The safe city and it’s need for interoperability

0

Most people today who live in cities, particularly large ones, have become accustomed to a relatively high level of general and public surveillance, whether it is the police patrolling the streets, cameras in shopping malls or intelligent security solutions deployed in public transportation systems. Many feel that as long as these systems benefit them as citizens and keep them safe, general surveillance can be accepted and people feel safer as a result. It has become part of the fabric of 21st century life for many.

Many of us value individual safety, especially in cities. Physical security systems are capable of delivering exactly that to citizens, though the management and operation of these systems can be challenging at times. Cities today often use video management systems or other platforms to view camera footage, protect citizens and property, analyze incidents, evaluate security and to help them determine appropriate responses to events such as natural disasters, disruptions to transportation and other municipal services, and other threats to public safety. They may also use intrusion, access control, building automation and fire detection systems in their management of a city’s security, in conjunction with video surveillance.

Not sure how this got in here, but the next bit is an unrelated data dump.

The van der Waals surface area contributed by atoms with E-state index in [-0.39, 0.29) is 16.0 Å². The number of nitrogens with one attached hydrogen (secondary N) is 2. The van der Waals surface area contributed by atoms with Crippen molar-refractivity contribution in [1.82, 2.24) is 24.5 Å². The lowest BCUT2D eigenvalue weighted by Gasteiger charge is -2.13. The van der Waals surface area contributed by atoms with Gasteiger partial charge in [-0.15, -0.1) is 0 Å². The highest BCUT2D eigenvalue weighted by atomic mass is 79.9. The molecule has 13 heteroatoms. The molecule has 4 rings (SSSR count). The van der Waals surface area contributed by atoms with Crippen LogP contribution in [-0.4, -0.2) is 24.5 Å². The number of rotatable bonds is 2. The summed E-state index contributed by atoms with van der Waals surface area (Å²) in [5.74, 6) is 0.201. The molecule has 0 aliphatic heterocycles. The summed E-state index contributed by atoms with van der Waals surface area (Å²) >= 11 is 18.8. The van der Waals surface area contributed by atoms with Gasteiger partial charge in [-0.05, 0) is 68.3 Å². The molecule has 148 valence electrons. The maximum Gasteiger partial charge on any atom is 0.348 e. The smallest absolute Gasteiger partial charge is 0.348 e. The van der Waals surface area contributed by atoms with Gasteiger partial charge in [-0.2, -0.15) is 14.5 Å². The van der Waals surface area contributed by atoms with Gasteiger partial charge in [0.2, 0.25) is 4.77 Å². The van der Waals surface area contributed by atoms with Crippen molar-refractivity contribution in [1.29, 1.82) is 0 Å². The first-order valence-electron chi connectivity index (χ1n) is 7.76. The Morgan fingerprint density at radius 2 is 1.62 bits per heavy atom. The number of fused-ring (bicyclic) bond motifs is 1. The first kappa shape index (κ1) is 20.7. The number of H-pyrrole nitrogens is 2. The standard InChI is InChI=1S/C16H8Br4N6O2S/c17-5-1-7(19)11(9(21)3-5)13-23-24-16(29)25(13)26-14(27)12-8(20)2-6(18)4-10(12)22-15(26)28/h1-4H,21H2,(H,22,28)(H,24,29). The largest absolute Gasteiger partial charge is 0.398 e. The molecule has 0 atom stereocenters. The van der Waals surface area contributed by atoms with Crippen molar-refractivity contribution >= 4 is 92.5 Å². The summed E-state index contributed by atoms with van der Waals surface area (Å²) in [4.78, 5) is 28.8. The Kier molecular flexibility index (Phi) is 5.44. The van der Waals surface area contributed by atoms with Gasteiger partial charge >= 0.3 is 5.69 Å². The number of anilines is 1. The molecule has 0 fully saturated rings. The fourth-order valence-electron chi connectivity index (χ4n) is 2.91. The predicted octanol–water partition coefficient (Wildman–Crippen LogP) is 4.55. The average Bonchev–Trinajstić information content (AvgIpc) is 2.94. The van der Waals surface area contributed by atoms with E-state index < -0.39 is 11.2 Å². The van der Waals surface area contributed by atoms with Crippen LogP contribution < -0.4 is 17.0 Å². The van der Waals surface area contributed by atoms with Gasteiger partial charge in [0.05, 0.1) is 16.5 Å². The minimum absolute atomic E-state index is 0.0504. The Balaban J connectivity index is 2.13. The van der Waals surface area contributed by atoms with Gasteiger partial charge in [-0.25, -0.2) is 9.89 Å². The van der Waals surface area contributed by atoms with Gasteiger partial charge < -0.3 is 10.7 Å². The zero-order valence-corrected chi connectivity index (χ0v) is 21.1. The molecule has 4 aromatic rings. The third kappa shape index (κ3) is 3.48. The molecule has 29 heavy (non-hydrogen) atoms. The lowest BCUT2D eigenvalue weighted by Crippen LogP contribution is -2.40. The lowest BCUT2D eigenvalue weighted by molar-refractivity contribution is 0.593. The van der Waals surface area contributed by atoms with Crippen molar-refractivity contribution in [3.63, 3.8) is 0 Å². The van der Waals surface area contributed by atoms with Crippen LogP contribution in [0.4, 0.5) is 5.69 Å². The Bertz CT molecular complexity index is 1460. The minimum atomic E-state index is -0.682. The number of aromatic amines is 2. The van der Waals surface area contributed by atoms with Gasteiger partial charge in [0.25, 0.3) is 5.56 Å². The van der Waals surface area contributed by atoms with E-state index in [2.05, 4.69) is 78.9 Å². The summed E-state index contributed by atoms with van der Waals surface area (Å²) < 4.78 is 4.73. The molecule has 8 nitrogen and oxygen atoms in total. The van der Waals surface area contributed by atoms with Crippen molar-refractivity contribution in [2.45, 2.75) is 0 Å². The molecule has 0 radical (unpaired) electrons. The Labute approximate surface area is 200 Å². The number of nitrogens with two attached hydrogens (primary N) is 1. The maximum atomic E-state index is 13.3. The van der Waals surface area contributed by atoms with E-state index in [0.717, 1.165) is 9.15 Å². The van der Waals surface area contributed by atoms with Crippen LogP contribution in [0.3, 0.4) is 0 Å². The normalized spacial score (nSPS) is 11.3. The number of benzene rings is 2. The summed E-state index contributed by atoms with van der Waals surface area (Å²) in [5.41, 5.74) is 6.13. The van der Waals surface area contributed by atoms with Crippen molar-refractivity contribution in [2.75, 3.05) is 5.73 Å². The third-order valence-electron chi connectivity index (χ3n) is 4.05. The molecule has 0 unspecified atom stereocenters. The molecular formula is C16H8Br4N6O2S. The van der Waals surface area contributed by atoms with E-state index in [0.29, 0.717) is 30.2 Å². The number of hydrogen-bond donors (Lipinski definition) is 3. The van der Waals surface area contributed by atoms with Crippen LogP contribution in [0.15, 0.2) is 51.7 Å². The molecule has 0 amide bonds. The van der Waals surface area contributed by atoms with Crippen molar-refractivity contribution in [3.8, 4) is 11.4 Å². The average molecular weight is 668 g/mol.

Cities implementing this connected security approach have been dubbed ‘safe cities.’ Most safe cities share a common infrastructure and operate using sensors and/or cameras over a shared municipal network. Using these sensors and the data from many different devices synthesized through one interface, government officials and law enforcement are afforded a total, holistic view of a city’s security.

Integrating the Many Parts of a Safe City

The integration of all of these systems enables a municipality to manage its security comprehensively and from a single point of view from the command center. If, for an example, there is a leak in a water main, the city’s command center can quickly review video footage from a camera positioned at the leak’s physical location, check access control data to see why and how the gate to the water main is open and determine who was the last employee to enter the restricted area. At the same time, the command center can use cameras on the street to monitor street flooding and assess damage to surrounding areas…Click HERE to real full article.

Share.

Leave A Reply

4 × five =